It’s getting to that time of year when we communicate pay outcomes to our colleagues. I often wonder if any participant really enjoys the process. As reward practitioners, it’s that painful part of the cycle that comes at the end of an often-exhausting review process; managers are often unprepared or feel unequipped to have meaningful conversations and employees are sometimes left frustrated and confused.
Yet this stage is a critical opportunity in the talent lifecycle to demonstrate how you value your employees. So why is it so hard to communicate pay and why do we so often get it wrong?
The pay taboo
Firstly, pay is ultimately money and people don’t generally like talking about money; it’s an uncomfortable and often taboo subject. In fact, you could say that not discussing pay is a social norm for most of us. How often do you broadcast to your friends and family how much you earn or your net worth? So, if you are uncomfortable talking with your nearest and dearest, you can also understand why we feel uncomfortable talking about it in the workplace.
Pay also has very personal implications for employees. What you earn ultimately impacts your livelihood and lifestyle and not having enough raises issues of financial dependence, insecurity, and even survival. Pay can quantify worth with rate-of-pay determined by the skills and experience an employee brings to the table. Add to this the notion of performance-related-pay and you can see why pay represents how much you as an individual are valued by your employer. So be sensitive to the importance money has to your employees in the management of their personal lives and their feelings of self-worth.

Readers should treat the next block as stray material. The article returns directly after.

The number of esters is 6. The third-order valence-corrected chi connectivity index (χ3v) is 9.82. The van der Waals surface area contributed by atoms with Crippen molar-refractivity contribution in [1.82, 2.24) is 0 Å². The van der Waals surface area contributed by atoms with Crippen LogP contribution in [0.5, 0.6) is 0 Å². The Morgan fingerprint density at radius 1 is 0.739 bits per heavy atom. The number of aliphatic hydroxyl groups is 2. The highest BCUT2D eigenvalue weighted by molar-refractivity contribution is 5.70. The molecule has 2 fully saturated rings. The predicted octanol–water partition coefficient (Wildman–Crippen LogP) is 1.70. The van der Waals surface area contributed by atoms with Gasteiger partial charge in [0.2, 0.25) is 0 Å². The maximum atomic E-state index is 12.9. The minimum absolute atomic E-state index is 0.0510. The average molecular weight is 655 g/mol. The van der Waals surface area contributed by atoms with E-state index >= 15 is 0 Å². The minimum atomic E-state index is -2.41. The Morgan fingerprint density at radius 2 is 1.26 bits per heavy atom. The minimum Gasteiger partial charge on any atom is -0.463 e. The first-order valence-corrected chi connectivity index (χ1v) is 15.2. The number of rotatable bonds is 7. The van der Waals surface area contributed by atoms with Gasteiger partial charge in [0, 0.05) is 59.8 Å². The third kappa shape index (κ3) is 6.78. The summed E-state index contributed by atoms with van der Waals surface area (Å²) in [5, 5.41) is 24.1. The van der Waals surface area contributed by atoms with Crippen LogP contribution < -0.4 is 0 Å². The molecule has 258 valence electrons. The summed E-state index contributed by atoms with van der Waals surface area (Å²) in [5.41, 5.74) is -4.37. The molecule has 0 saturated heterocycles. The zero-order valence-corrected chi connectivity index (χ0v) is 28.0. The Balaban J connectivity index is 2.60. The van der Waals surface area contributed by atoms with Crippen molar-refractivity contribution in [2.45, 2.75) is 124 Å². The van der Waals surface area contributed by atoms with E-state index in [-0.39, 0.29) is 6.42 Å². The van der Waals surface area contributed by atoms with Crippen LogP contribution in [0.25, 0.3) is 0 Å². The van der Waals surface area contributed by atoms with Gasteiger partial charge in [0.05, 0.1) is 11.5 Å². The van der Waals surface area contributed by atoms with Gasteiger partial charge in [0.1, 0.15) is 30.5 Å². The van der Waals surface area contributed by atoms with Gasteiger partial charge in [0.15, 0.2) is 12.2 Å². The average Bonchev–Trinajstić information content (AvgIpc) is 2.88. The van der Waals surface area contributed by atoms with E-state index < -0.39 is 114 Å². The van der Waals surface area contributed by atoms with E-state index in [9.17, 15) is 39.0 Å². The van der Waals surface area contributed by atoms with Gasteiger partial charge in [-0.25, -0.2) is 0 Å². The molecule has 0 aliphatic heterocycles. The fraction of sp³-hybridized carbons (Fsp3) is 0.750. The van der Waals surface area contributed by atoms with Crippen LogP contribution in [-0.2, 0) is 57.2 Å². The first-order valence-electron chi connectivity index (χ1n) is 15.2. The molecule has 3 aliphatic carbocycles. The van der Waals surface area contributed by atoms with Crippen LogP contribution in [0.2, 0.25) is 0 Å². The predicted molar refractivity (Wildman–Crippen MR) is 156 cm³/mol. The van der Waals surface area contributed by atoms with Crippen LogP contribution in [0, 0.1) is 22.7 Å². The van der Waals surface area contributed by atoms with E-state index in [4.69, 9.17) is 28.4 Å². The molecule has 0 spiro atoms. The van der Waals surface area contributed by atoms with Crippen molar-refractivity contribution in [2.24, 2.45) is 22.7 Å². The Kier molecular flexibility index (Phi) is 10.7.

There is also a new sensitivity around pay disparities and wealth distribution, underlined by the impact of the pandemic which laid bare in many ways the inequities that exist in our societies and workplaces. We are all more attuned to the sense of pay fairness and equality. Payscale’s research supports the growing importance of pay fairness and found that when employees don’t feel they are paid fairly, they are more likely to leave.
A history of pay secrecy
Historically, a culture of pay secrecy was fostered in the workplace which has stifled open conversations about pay. Pay secrecy clauses used to be included in employment contracts or as part of organizational policies that prohibited you from disclosing what you earn to other workers. Under these conditions, disclosing what you earned could lead to disciplinary actions. The legality of these secrecy clauses has been questioned – it’s worth noting the National Labor Relations Act (NLRA) of 1935 permits most employees to discuss their salaries even if they sign a nondisclosure agreement. The act prohibits employers from imposing or even implying pay secrecy policies. We also had Obama’s Executive Order 13665 signed in April 2014 that prohibits federal contractors from retaliating against employees who inquire about, discuss, or disclose compensation information and more recently the 2015 California Equal Pay Act was the first piece of state legislation that prohibits employers from forbidding employees from discussing their wages or the wages of other employees.